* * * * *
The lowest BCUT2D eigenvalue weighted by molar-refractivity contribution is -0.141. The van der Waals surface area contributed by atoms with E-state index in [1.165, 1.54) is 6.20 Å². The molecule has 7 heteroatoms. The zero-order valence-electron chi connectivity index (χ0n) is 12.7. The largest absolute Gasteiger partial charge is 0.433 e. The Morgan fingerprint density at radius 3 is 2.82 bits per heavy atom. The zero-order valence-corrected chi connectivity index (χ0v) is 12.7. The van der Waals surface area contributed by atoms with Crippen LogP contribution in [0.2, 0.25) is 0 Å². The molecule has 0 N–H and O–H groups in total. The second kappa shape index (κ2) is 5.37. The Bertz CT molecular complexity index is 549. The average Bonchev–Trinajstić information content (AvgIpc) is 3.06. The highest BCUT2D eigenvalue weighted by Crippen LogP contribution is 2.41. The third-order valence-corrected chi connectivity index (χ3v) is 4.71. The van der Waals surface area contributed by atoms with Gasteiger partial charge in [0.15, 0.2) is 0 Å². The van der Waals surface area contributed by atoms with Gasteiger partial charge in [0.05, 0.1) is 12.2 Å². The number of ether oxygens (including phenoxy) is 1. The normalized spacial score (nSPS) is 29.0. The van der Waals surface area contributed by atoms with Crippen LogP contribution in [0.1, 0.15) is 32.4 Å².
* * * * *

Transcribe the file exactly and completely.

The lowest BCUT2D eigenvalue weighted by molar-refractivity contribution is -0.141. The van der Waals surface area contributed by atoms with E-state index in [1.165, 1.54) is 6.20 Å². The molecule has 7 heteroatoms. The zero-order valence-electron chi connectivity index (χ0n) is 12.7. The largest absolute Gasteiger partial charge is 0.433 e. The Morgan fingerprint density at radius 3 is 2.82 bits per heavy atom. The zero-order valence-corrected chi connectivity index (χ0v) is 12.7. The van der Waals surface area contributed by atoms with Crippen LogP contribution in [0.2, 0.25) is 0 Å². The molecule has 0 N–H and O–H groups in total. The second kappa shape index (κ2) is 5.37. The Bertz CT molecular complexity index is 549. The average Bonchev–Trinajstić information content (AvgIpc) is 3.06. The highest BCUT2D eigenvalue weighted by Crippen LogP contribution is 2.41. The third-order valence-corrected chi connectivity index (χ3v) is 4.71. The van der Waals surface area contributed by atoms with Gasteiger partial charge in [0.15, 0.2) is 0 Å². The van der Waals surface area contributed by atoms with Gasteiger partial charge in [0.05, 0.1) is 12.2 Å². The number of ether oxygens (including phenoxy) is 1. The normalized spacial score (nSPS) is 29.0. The van der Waals surface area contributed by atoms with Crippen LogP contribution in [0.1, 0.15) is 32.4 Å².